The in vivo specificity and target enrichment capacity of the tracer was studied in four preclinical models with different mHsp70 expression patterns. TPP-PEG24-DFO[89Zr] was evaluated by micro-PET/CT acquisition in mHsp70-positive 4T1, 4T1+, CT26 tumor mouse models and mHsp70-negative benign fibroblast hyperplasia. From PET measurements (1–24 hours; Fig. 5A), a short-term (Supplementary Fig. S5D) and long-term (Supplementary Fig. S5E) time–activity analysis was performed by defining volumes of interest on selected organ scans (4T1 tumor, CT26 tumor, heart, liver, muscle). Tumors could be firstly distinguished from normal tissues 3 hours postinjection, when TPP-PEG24-DFO[89Zr] tracer was still visible in the blood stream (heart signal). Six hours after tracer injection, the tumors were clearly distinguishable from surrounding tissues and the background activity in heart and liver dropped continuously until 24 hours (Supplementary Fig. S5E). Image-derived uptake calculations, based on median uptake values obtained by static scans (5 mice), revealed a maximum accumulation of TPP-PEG24-DFO[89Zr] and highest tumor-to-background contrast, 24 hours after tracer injection in 4T1 (2.66 ± 0.50%ID/g) and CT26 (2.00 ± 0.4%ID/g) tumors. This signal increase in the tumor was accompanied by a drastic decrease of the tracer in the blood pool (Supplementary Fig. S5E). The kinetics of target accumulation of TPP-PEG24-DFO[89Zr] tracer was comparable in 4T1+ and 4T1 tumors (Supplementary Fig. S5E).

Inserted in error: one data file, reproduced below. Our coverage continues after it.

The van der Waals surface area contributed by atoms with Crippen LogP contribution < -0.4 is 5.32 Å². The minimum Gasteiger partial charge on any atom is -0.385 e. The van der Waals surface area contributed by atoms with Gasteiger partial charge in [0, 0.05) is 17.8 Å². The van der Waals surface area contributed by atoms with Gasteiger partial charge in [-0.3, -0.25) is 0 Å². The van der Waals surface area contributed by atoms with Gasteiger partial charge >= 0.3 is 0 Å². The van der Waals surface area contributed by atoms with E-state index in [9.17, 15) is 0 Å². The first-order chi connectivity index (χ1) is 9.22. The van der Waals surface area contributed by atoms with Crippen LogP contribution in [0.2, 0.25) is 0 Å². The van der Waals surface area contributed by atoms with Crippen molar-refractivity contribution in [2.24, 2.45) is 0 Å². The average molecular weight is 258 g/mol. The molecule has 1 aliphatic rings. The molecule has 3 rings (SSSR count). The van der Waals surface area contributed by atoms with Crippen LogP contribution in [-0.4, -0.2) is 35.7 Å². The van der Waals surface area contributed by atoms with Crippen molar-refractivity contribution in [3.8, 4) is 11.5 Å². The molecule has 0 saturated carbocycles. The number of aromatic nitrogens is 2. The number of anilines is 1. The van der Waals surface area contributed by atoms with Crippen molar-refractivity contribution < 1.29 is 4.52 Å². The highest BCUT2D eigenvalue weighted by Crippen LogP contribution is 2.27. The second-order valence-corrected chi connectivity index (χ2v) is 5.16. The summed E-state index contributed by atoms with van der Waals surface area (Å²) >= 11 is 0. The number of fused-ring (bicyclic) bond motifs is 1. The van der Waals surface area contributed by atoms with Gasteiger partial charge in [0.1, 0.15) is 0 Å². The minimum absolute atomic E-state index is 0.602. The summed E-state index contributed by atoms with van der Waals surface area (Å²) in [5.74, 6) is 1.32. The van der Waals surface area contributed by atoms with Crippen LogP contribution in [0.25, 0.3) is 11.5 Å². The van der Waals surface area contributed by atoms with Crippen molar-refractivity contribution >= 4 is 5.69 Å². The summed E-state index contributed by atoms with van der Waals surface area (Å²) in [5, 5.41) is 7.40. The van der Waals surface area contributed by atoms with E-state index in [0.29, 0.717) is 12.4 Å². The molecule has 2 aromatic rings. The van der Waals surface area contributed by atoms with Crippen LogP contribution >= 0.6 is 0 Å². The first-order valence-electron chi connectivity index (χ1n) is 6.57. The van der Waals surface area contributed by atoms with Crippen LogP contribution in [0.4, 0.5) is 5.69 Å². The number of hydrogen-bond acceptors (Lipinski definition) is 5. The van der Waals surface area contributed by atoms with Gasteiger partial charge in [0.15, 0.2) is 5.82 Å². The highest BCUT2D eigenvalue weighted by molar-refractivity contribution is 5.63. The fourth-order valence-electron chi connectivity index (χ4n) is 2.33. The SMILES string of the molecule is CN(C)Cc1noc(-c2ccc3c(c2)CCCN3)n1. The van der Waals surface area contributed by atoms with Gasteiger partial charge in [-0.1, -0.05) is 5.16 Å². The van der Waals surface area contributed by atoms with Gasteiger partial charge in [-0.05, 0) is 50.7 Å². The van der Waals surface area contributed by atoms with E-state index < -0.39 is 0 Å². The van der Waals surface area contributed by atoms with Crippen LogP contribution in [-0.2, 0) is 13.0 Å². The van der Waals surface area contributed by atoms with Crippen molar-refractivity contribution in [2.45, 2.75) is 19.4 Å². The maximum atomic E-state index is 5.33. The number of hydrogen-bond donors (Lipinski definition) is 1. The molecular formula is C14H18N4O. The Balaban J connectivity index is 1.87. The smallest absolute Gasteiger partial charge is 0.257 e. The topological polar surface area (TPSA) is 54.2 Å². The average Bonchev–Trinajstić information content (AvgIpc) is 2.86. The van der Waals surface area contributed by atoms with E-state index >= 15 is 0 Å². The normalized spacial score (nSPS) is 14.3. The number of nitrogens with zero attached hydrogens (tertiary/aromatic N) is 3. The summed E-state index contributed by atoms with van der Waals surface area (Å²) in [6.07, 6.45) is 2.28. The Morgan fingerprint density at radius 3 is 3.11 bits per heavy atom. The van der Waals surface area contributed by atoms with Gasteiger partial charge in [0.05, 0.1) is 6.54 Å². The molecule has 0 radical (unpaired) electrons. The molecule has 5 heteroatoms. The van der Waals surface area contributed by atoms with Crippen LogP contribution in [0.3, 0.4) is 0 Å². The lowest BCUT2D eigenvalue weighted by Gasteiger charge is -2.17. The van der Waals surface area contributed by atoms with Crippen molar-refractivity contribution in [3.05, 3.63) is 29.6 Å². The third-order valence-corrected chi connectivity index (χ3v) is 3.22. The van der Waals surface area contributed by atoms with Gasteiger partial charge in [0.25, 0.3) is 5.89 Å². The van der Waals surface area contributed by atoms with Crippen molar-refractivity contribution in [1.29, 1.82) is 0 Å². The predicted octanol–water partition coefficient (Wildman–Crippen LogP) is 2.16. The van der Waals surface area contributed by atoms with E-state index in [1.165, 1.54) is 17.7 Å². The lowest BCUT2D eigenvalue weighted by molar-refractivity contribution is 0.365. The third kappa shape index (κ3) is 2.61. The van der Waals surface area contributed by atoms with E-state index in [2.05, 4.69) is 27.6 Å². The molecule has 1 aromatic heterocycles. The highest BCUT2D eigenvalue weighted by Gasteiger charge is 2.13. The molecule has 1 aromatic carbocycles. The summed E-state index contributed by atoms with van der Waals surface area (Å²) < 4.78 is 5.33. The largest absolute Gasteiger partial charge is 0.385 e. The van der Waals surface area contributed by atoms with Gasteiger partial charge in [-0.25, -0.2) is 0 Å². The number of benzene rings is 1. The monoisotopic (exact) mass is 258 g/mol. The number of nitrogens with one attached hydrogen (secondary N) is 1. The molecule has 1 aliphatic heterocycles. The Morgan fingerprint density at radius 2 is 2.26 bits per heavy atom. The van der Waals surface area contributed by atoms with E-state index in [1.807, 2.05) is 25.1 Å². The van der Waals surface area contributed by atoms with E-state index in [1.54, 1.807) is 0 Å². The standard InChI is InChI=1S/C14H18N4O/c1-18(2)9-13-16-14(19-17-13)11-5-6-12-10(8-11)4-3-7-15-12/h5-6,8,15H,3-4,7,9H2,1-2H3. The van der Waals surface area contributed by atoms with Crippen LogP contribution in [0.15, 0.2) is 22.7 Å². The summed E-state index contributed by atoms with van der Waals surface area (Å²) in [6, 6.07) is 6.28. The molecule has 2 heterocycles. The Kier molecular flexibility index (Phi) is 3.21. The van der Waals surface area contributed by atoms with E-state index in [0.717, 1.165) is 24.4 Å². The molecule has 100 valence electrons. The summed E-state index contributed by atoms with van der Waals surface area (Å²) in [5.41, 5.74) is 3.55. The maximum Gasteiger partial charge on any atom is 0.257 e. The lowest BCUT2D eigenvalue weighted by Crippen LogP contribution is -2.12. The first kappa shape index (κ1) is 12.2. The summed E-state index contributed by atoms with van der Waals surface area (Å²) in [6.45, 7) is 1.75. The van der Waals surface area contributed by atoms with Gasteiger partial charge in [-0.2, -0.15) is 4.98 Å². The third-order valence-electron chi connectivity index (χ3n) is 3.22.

Uptake of the tracer in the gall bladder after static acquisition was observed only at early time points (1–3 hours), which is indicative for a partial excretion via the hepatobiliary pathway (Fig. 5A). Specificity and sensitivity of the TPP-based tracer for mHsp70 expression density on tumor cells was demonstrated in mice bearing 4T1 tumors (left neck) and CT26 tumors (right neck; Fig. 5A) or benign mouse skin hyperplasia (Fig. 5B), which do not show mHsp70 expression. The highest uptake of TPP-PEG24-DFO[89Zr] tracer was detected 24 hours after intravenous injection in 4T1 tumors followed by CT26 tumors. In contrast, 24 hours after tracer injection, the uptake was comparable to that of background in benign skin hyperplasia (Fig. 5B). Prominent residual activity was present in the kidneys and bladder due to the renal excretion of the peptide-based tracer. For further evaluation of the in vivo specificity of TPP to membrane-Hsp70 on tumor cells, near-infrared imaging on tumor-bearing mice harboring both, subcutaneous 4T1 wt and subcutaneous 4T1 Hsp70−/− tumors, was performed. Thereby, 4T1 Hsp70−/− cells served as a negative control. Mice were simultaneously injected with TPP[Cy5.5] and the scrambled control peptide CP[DL750]. Twenty-four hours after intravenous injection, animals were sacrificed and imaged for fluorescence. The signal ratios of tumors and tumor-surrounding normal tissues (tumor-to-background ratios, TBR) were calculated and used as a surrogate marker for tumor-specific accumulation of the tracers.